Textures employed in design are visual textures. They mean to imitate the features of a surface perceived by the touch. Through a particular outlay of objects and a particular way of illuminating them we may create diverse textures that our brain automatically relates to tactile perceptions. In so doing, the designer may use them to give a real effect to whatever the receptor observes. Like the remaining design elements, textures transmit something and its appropriate use may bring about huge benefits.
Bumpy and solid: bumpy textures are related with strength, power and durability. When applied to elements of a corporate identity the company will be vested with these traits. For instance, a company that produces refrigerators may be pretty interested in applying this texture to its design. This application will convey a message like the one already mentioned. However, this is not an express message, rather, it evades conscious perception and targets the subconscious directly. That is to say, the receptor will not realize that the company and its products are strong, powerful and durable through the observation of the design. His mind will rather register “strong, powerful, durable” by just looking at the design. This is , needless to say, far from being so precise: what is transmitted is an idea rather than a particular concept. What is followed is simply the trend of involuntary associations made by our brain.
Smooth and soft: this type of textures are linked to elegance, women and gentleness. Just as the previous texture relates to masculinity, this one is associated with feminity. By means of this texture one can aim at obtaining a position within a predominantly women’s market. Through the application of this effect to the surface of your designs you will gain much without having to invest a lot. In the fight between different advertising agencies in an attempt to place this or that company as leader in some aspect ( in this case elegance, feminity and gentleness) logical arguments are mostly applied in trying to persuade consumers. The application of the texture in your designs goes beyond formal logic, flowing through public perception and memory with the idea: “your company = elegance, feminity and gentleness”. This type of mental obsession is far more memorable than the previous one. Besides, there is, often, no actual difference between companies with respect to these matters. Consequently, given the absence of an actual difference, why resorting to arguments bound to reality when we may touch the direct perception of consumers without wasting time in explanations?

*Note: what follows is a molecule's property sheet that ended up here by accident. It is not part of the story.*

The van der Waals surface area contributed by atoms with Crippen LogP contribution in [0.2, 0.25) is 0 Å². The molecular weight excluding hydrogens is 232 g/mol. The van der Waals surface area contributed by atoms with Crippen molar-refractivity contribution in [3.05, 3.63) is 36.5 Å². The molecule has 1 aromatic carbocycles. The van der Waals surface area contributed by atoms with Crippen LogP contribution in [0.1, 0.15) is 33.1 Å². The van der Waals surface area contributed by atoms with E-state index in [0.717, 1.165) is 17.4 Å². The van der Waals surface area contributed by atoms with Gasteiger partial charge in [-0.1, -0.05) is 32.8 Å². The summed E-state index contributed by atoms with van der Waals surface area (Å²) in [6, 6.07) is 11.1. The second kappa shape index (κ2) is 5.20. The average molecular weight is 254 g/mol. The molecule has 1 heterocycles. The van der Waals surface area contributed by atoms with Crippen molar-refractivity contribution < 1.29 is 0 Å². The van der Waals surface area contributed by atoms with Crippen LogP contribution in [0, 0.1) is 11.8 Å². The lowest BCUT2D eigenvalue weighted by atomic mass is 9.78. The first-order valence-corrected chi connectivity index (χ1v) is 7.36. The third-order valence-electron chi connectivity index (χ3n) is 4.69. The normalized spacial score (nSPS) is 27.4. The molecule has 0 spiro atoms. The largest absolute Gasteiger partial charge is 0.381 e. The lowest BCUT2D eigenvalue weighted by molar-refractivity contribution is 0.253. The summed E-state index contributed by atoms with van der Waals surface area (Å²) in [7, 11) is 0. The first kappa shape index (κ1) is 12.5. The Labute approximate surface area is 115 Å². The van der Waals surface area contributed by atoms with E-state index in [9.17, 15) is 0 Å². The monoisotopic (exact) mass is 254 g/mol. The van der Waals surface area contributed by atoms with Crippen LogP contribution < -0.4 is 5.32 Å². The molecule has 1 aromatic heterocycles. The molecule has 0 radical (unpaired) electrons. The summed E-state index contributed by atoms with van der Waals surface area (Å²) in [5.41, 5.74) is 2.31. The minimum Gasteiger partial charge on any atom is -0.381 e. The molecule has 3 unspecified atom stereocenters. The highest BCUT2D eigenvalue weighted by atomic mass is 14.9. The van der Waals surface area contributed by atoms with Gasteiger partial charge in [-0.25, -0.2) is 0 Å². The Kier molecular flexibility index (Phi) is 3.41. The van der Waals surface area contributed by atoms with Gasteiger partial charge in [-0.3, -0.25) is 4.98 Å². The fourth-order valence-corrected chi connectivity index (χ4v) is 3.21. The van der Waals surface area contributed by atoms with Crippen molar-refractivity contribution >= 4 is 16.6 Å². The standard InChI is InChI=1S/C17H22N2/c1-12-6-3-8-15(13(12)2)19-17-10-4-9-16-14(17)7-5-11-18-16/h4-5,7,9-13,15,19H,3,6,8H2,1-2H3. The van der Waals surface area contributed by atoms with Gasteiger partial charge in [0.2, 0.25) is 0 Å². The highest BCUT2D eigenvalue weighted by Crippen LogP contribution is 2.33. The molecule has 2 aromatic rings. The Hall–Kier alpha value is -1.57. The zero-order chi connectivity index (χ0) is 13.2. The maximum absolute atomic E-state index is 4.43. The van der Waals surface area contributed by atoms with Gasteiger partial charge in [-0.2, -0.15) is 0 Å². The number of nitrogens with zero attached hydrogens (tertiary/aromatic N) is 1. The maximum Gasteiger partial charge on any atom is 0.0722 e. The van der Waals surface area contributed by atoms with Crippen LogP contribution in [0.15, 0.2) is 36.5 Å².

Three-dimensional or transparent: are related to what is new, to technology and progress. This visual texture targets youths, and it gives the impression that the object in two dimensions has actual volume. Companies that produce software or computer parts may benefit from the application of this effect in their designs.
Textures acquire greater power if they are associated with other elements functioning in the same manner, operating on the subconscious. Their staunchest allies are shapes and colors. We will deal with them in the following sections.
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